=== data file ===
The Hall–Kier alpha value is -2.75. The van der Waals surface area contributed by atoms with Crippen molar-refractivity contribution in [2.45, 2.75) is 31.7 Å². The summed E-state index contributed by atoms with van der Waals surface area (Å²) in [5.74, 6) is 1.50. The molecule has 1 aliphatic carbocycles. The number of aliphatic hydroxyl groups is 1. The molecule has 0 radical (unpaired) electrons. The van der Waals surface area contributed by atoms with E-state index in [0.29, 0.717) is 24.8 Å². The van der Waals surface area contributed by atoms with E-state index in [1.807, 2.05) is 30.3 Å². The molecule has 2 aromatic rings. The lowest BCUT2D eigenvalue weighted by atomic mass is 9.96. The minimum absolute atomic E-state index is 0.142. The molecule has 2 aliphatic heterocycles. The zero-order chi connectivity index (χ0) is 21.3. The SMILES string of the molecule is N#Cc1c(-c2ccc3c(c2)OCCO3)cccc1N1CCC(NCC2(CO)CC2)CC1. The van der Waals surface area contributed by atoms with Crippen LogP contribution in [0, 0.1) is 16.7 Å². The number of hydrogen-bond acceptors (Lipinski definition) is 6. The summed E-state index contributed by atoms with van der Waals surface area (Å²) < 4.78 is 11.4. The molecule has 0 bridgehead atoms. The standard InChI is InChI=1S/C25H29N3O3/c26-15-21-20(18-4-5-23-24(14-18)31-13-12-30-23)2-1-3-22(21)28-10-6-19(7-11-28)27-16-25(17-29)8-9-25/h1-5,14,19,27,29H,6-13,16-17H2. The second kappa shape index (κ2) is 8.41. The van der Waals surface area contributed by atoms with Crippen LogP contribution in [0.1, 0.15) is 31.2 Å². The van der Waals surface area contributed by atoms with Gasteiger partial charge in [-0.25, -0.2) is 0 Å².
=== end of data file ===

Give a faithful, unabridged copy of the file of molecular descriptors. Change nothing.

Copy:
The Hall–Kier alpha value is -2.75. The van der Waals surface area contributed by atoms with Crippen molar-refractivity contribution in [2.45, 2.75) is 31.7 Å². The summed E-state index contributed by atoms with van der Waals surface area (Å²) in [5.74, 6) is 1.50. The molecule has 1 aliphatic carbocycles. The number of aliphatic hydroxyl groups is 1. The molecule has 0 radical (unpaired) electrons. The van der Waals surface area contributed by atoms with E-state index in [0.29, 0.717) is 24.8 Å². The van der Waals surface area contributed by atoms with E-state index in [1.807, 2.05) is 30.3 Å². The molecule has 2 aromatic rings. The lowest BCUT2D eigenvalue weighted by atomic mass is 9.96. The minimum absolute atomic E-state index is 0.142. The molecule has 2 aliphatic heterocycles. The zero-order chi connectivity index (χ0) is 21.3. The SMILES string of the molecule is N#Cc1c(-c2ccc3c(c2)OCCO3)cccc1N1CCC(NCC2(CO)CC2)CC1. The van der Waals surface area contributed by atoms with Crippen LogP contribution in [0, 0.1) is 16.7 Å². The number of hydrogen-bond acceptors (Lipinski definition) is 6. The summed E-state index contributed by atoms with van der Waals surface area (Å²) < 4.78 is 11.4. The molecule has 0 bridgehead atoms. The standard InChI is InChI=1S/C25H29N3O3/c26-15-21-20(18-4-5-23-24(14-18)31-13-12-30-23)2-1-3-22(21)28-10-6-19(7-11-28)27-16-25(17-29)8-9-25/h1-5,14,19,27,29H,6-13,16-17H2. The second kappa shape index (κ2) is 8.41. The van der Waals surface area contributed by atoms with Crippen LogP contribution in [0.1, 0.15) is 31.2 Å². The van der Waals surface area contributed by atoms with Gasteiger partial charge in [-0.25, -0.2) is 0 Å².